After I received my BFA in 2008, I moved to Brooklyn for a while, assisting an artist and some galleries to make money. In such a busy city in such a terrible economic moment, this, of course, meant there was less time and energy to focus on the stuff I wanted to do. At that point I was working on short videos uploaded to YouTube. So I started considering an MFA, to focus more on my personal practice. I got into a couple places, one in Chicago and one in NYC. When the time came to commit and pick classes, I got cold feet. Neither place seemed right. With the debt from undergrad, I just couldn’t justify adding more onto it, to go to a place in which I didn’t see a future for myself. I considered looking around in Europe, and Zurich seemed to have a good program with several artists that I was already relatively familiar with. Switzerland was one of the few places that wasn’t completely chaotic as a result of the recession, plus I could pay the same amount ($800 per semester) as a Swiss resident.
Stepping away from my work allowed me to reconsider my approach and interests moving forward. The work of peers and circumstances of Zurich definitely had an effect on the work. Options for materials are limited and expensive, lots of restrictions on what can be imported into Switzerland, few people have cars or large spaces. All of these factors make an impact on decisions, and the overall outcome of projects. When I went to Paris in 2014, for a yearlong residency, my interest in painting had been resurfaced for a while. But, as noted before, the environment and history definitely motivated me further. Although, I don’t necessarily see painting as the primary medium for all of my work to be executed.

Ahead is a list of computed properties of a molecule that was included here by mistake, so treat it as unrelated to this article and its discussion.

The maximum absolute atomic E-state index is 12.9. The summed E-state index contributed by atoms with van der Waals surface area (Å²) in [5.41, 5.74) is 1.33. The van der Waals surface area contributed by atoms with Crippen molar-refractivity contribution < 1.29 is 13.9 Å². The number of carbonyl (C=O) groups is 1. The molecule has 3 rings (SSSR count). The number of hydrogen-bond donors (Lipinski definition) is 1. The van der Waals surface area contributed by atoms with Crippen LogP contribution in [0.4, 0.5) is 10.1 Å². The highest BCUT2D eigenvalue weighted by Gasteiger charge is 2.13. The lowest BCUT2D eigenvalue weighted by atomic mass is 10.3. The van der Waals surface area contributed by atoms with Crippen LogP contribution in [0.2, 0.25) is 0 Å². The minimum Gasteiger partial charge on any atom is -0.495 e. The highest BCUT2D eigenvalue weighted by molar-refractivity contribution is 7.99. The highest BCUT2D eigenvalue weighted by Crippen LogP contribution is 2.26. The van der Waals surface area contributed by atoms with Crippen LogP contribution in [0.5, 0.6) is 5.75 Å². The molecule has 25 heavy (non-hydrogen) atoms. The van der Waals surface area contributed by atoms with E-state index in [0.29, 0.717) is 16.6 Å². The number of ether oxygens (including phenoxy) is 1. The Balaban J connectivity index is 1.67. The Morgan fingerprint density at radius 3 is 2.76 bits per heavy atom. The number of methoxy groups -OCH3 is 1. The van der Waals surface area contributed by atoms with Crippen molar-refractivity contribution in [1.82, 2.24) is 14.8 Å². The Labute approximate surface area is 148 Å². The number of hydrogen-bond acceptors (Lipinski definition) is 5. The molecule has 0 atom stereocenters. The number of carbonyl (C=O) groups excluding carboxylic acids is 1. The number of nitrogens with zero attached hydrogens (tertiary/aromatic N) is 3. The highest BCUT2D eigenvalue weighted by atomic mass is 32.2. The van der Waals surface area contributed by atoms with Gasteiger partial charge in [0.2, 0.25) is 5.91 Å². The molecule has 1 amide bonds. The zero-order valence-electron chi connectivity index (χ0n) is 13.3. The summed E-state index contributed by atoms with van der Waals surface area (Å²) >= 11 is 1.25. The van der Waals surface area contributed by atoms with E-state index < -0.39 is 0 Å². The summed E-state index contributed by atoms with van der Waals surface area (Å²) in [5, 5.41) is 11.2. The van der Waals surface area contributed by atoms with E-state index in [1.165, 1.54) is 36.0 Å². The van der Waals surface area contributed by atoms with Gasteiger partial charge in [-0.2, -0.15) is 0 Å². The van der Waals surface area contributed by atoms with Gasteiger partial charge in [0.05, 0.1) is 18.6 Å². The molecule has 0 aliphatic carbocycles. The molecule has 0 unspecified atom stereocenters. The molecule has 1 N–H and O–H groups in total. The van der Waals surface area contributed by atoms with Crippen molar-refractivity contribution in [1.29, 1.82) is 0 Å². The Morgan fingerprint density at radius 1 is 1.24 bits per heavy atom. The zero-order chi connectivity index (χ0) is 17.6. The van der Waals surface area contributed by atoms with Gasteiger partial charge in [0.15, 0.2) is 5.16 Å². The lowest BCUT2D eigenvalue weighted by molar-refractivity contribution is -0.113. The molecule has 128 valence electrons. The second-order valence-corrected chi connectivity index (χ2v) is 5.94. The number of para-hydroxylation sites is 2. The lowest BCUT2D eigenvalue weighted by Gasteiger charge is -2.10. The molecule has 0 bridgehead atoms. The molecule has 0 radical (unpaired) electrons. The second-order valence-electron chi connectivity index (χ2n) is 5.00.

From a Houstonian traditional art background, to exploration in Kansas City, to DIY small-scale projects in NYC, to stepping away from my own practice in Zurich then restarting from scratch, to getting back to my roots in Paris - all of these places and steps along the path have become part of my work’s inspiration. On a more personal level, the time and distance from places I’ve been in the past have highlighted various qualities of my relationships with friends, family, and peers. In some cases the time and distance pushes people away and in other cases it seems to strengthen the connection. The more distance, the more I miss a place or person. However, conversely, the more distance, the more I can do without that place or person.
For me it’s the opposite. The further away, the less I miss. Just thinking about family, for instance. I think the act of missing goes also hand-in-hand with one’s personal level of contentedness. We miss more vigorously when we’re unhappy. Perhaps because time seems to move deliberately.
I think the necessity to continue and move on, is what sort of balances out the longing. I don’t think I miss people or places any ‘less.’ It’s just that life must go on, and there’re always so many interesting experiences to be had that end up filling in the blanks. And in the situation that I feel a significant dissatisfaction that means I should probably make a change.
It’s unnerving to think about the artistic consequences of staying fixed at one’s original home/country. I think about that sometimes, what would have happened if I never had moved from Germany to Mexico, or then stayed in Mexico after graduating high school, and not leave to New York. My life would have been so different.
I would be lying if I were to say that I haven’t wondered what would have been the result of remaining in any of the places I have lived. However, I don’t think of myself as someone unwilling to take risks, especially when it comes to being where I want to be. If Zurich ever becomes a place that I no longer enjoy, I’ll move on.